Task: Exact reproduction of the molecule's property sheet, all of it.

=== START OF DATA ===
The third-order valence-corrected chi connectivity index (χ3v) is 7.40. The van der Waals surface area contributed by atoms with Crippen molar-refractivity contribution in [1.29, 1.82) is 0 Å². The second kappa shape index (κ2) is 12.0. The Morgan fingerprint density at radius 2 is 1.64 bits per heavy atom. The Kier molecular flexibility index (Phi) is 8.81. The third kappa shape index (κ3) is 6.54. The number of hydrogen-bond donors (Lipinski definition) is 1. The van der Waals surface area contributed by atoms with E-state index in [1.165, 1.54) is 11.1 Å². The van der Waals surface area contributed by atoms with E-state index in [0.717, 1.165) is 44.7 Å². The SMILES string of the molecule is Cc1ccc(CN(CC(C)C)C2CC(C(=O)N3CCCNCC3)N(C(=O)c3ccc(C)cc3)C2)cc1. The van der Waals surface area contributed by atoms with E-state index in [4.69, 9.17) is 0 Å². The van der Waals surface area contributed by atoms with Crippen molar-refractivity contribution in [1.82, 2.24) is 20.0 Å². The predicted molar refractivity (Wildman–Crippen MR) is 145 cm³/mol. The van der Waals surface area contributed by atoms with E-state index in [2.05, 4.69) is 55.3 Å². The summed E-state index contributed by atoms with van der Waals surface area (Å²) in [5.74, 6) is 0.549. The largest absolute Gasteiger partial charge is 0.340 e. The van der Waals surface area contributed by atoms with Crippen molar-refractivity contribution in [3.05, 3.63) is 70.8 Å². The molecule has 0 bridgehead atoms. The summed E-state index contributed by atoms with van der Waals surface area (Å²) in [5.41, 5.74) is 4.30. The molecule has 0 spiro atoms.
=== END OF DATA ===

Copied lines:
The third-order valence-corrected chi connectivity index (χ3v) is 7.40. The van der Waals surface area contributed by atoms with Crippen molar-refractivity contribution in [1.29, 1.82) is 0 Å². The second kappa shape index (κ2) is 12.0. The Morgan fingerprint density at radius 2 is 1.64 bits per heavy atom. The Kier molecular flexibility index (Phi) is 8.81. The third kappa shape index (κ3) is 6.54. The number of hydrogen-bond donors (Lipinski definition) is 1. The van der Waals surface area contributed by atoms with E-state index in [1.165, 1.54) is 11.1 Å². The van der Waals surface area contributed by atoms with E-state index in [0.717, 1.165) is 44.7 Å². The SMILES string of the molecule is Cc1ccc(CN(CC(C)C)C2CC(C(=O)N3CCCNCC3)N(C(=O)c3ccc(C)cc3)C2)cc1. The van der Waals surface area contributed by atoms with E-state index in [4.69, 9.17) is 0 Å². The van der Waals surface area contributed by atoms with Crippen molar-refractivity contribution in [1.82, 2.24) is 20.0 Å². The predicted molar refractivity (Wildman–Crippen MR) is 145 cm³/mol. The van der Waals surface area contributed by atoms with E-state index in [2.05, 4.69) is 55.3 Å². The summed E-state index contributed by atoms with van der Waals surface area (Å²) in [5.74, 6) is 0.549. The largest absolute Gasteiger partial charge is 0.340 e. The van der Waals surface area contributed by atoms with Crippen molar-refractivity contribution in [3.05, 3.63) is 70.8 Å². The molecule has 0 bridgehead atoms. The summed E-state index contributed by atoms with van der Waals surface area (Å²) in [5.41, 5.74) is 4.30. The molecule has 0 spiro atoms.